DWQA QuestionsCategory: ProgramWhy can't nested promise catch exceptions as expected?
SecondPersonX asked 4 weeks ago

I have the following code. I expected ‘core exception’ to be captured by ‘immediate function (see last)’ and printed out “got it in main scope”, but it didn’t execute as expected, that is, “got it in main scope” didn’t print.

'use strict';
 
function core() {
    function wrapper() {
        return new Promise((resolve, reject) => {
            throw new Error("wrapper exception rises");
        });
    }
 
    return new Promise(async (resolve, reject) => {
        try {
            await wrapper();
        } catch(error) {
            console.error(error.message);
            throw new Error("core exception rises");
        }
    });
}
 
 
(async function() {
    try {
        await core();
    } catch(error) {
        console.error(error.message);
        console.error("Got it in main scope");
    }
})();

The result of program operation is

wrapper exception rises
(node:10093) UnhandledPromiseRejectionWarning: Unhandled promise rejection (rejection id: 3): Error: core exception rises
(node:10093) DeprecationWarning: Unhandled promise rejections are deprecated. In the future, promise rejections that are not handled will terminate the Node.js process with a non-zero exit code.
 

Who can help explain? Thank you very much.
I use node v7.2.1

4 Answers
Best Answer
jokester answered 4 weeks ago

The simplified example is as follows:

function core() {
    return new Promise(async (fulfill, reject) => {
        //The return value of the promise constructor parameter is ignored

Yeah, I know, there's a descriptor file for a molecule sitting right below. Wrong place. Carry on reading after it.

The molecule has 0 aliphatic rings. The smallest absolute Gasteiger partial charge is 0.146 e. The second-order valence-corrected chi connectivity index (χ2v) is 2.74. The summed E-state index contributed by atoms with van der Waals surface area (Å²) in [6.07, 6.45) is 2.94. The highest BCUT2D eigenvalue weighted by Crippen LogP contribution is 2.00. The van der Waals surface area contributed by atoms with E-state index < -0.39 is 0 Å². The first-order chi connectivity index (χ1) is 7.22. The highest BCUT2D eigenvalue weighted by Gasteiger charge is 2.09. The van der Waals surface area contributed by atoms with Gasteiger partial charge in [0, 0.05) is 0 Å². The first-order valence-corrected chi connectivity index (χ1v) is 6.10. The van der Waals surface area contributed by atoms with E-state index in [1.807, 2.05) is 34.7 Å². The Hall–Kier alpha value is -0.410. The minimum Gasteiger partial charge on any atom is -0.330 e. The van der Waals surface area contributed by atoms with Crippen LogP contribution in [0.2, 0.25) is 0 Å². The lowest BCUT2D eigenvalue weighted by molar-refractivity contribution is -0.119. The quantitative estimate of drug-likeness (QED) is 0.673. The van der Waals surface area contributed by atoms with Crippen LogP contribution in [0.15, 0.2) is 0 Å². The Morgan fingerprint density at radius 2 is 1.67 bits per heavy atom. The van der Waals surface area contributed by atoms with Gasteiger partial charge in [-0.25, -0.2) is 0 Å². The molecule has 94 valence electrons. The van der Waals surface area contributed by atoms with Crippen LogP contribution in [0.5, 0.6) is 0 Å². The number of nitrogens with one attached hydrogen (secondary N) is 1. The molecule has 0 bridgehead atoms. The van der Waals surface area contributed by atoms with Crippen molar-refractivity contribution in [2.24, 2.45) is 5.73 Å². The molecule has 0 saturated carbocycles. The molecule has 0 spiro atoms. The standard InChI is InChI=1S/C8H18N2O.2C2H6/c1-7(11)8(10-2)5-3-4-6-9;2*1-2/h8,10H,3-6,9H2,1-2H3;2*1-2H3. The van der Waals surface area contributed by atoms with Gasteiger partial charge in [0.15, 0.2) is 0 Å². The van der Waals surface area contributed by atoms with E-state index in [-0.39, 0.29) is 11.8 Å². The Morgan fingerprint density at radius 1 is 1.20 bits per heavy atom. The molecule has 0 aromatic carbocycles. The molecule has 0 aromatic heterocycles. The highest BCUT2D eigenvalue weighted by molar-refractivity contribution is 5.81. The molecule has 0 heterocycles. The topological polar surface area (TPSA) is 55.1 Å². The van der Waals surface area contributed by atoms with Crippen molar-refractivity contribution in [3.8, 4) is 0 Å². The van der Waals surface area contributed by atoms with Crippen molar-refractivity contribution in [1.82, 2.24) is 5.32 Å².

//Adding async will not cause the new project to be connected to full or reject
        //So the promise below will not be caught by then
        return Promise.reject(new Error("core exception rises"));
    });
};

core();
leftstick answered 4 weeks ago

Reform:

return new Promise(async (resolve, reject) => {
    try {
        await wrapper();
    } catch(error) {
        reject(new Error("core exception rises"));
    }
});

Or:

return (async function( ) {
    try {
        await wrapper();
    } catch(error) {
        console.error(error.message);
        throw new Error("core exception rises");
    }
}());

The problem with your code is,core exception risesThis placePromiseNeitherresolveNeither did it.reject, so what do you want? ^ ^

jokester replied 4 weeks ago

Throwing an exception in an async function is actually a project that returns a rejected state. This is different from a non async function.

SecondPersonX answered 4 weeks ago

Why do I have to make the following changes to get the expected results? Is it related to microtask? Who can help explain it clearly?

'use strict';
 
function core() {
    function wrapper() {
        return new Promise((resolve, reject) => {
            throw new Error("wrapper exception rises");
        });
    }
 
    return new Promise(async (resolve, reject) => {
        try {
            await wrapper();
        } catch(error) {
            console.error(error.message);
            //throw new Error("core exception rises");
            reject(new Error("core exception rises"));
        }
    });
}
 
 
(async function() {
    try {
        await core().catch(err => {
            console.log("core promise rejected - " + err.message);
            throw new Error("main exception propagated");
        });
    } catch(error) {
        console.error(error.message);
        console.error("Got it in main scope");
    }
})();

The operation results are as follows:

wrapper exception rises
core promise rejected - core exception rises
main exception propagated
Got it in main scope
Da Xiong without Doraemon answered 4 weeks ago

<script>alert(‘s’)</script>